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Jawun Evans — 6’1″ Point Guard, Oklahoma State University, 20 Years Old
Jawun Evans is a dynamic score-first point guard who has entered the 2017 NBA Draft after two seasons at Oklahoma State. Born in Greenville, South Carolina, Evans averaged 19.0 points, 6.5 assists, and 1.7 steals in his sophomore season, leading the Cowboys to the NCAA Tournament as a #10 seed. Although he is considered undersized by NBA standards, Evans’ fearless style of play has him projected to go late in the first round of this June’s Draft.
Evans’ explosiveness off the dribble and finishing prowess around the rim make him a nightmare to defend. He can score with both hands, uses the glass effectively to finish over opposing bigs, and has excellent touch on runners and floaters in the lane, all of which made Evans one of the NCAA’s premier offensive threats last season. But despite his label as a ‘score-first’ point guard, Evans has also displayed an ability to penetrate into the heart of the defense, draw defenders, and find the open man. As a result, he posted 6.5 assists in only 29.3 minutes per game last season, more than a number of point guards slated as lottery picks including Dennis Smith Jr. (6.2), Markelle Fultz (5.9), and De’Aaron Fox (4.6). On the defensive end of the floor, Evans is an above average on-ball defender and plays with high energy, making him a complete two-way player.
As is always the case with smaller guards, Evans lack of size at 6’1″ is going to be a concern transitioning to the NBA. While a number of undersized point guards have had success in the past, many find it difficult adjusting to bigger defenders, and this is especially noteworthy for Evans given his score-first style of play. In order for Evans to be effective, he will need to refine his mid-range game and expand upon his already-impressive array of finishes attacking the basket. Additionally, Evans must improve his three-point stroke after shooting 37.6% from distance last season. In what has become a triphecta-heavy league, the ability to step back beyond the arc with consistency is a dimension Evans needs to add to his game in order to keep defenders honest and become a go-to scorer at the next level.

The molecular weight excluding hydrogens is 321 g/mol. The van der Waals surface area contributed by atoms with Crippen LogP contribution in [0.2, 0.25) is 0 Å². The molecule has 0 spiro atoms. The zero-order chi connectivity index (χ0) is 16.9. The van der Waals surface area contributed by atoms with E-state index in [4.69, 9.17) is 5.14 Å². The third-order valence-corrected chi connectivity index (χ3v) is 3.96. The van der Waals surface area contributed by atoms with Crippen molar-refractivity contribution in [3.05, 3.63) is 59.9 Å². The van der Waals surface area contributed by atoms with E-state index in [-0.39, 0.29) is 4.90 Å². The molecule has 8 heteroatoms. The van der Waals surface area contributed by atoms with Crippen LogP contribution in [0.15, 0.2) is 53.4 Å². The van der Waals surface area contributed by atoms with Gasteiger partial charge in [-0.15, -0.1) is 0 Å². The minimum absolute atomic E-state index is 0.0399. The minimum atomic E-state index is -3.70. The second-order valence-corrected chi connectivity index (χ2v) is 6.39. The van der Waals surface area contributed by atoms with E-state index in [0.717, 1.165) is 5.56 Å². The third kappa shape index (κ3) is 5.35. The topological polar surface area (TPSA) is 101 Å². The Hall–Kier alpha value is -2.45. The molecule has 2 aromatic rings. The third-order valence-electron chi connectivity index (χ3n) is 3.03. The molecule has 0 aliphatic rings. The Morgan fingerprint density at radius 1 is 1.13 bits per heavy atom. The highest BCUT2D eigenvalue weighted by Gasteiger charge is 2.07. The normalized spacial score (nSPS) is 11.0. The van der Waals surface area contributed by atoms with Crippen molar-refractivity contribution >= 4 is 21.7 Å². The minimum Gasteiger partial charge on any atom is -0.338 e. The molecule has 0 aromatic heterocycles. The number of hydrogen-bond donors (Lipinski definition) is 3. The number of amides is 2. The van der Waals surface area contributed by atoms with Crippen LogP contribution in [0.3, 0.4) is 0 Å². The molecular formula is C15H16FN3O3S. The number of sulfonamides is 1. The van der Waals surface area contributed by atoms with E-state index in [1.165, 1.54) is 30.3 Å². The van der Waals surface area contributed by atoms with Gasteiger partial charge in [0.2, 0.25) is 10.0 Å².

Score-first point guards are becoming more and more common across the league, which only plays into Evans favor going into the Draft. Given his skillset and athletic ability, Evans has the potential to become a starting caliber point guard in the NBA, with possible all-star upside. In order to become elite at the position he will have to develop his passing, decision-making, and three-point shot, but Evans certainly proved at the college level that has the right makeup to lead an offence. While the consensus among scouts is that Evans is not in the same class as other top point guards in the Draft like Fultz, Fox, Smith, and Lonzo Ball, he has an opportunity to be a great value pick later in the first round of what is considered to be one of the deepest and most talented Draft classes in recent years.
NBA Player Comparison
Evans has the tools to play a very similar style to Kemba Walker and Eric Bledsoe. Like Walker, Evans is at his best attacking the basket in transition, using speed and athleticism to get all the way to the rim. The 6’1″ Walker is also a great example of a later-blooming superstar who took the time to develop in college, entering the 2011 Draft after his Junior season at UConn as opposed to going ‘one-and-done’. Bledsoe, meanwhile, is also listed at 6’1″, but his athleticism and aggression has mitigated that size limitation. Despite struggling from behind the arc when he entered the league, Bledsoe has put a great deal of work into his three-point shot, which he has improved enough to force defenders to respect it. In addition, Evans and Bledsoe both share large wingspans for their size and have quick, active hands, allowing them to be disruptive defending on the perimeter. Finally, both Walker and Bledsoe see the floor well and are underrated distributors of the basketball despite being counted on primarily to score by their respective clubs. All in all, Walker and Bledsoe have proven that undersized score-first point guards do in fact have a place in today’s game, and can provide a great deal of value running the point for an NBA franchise.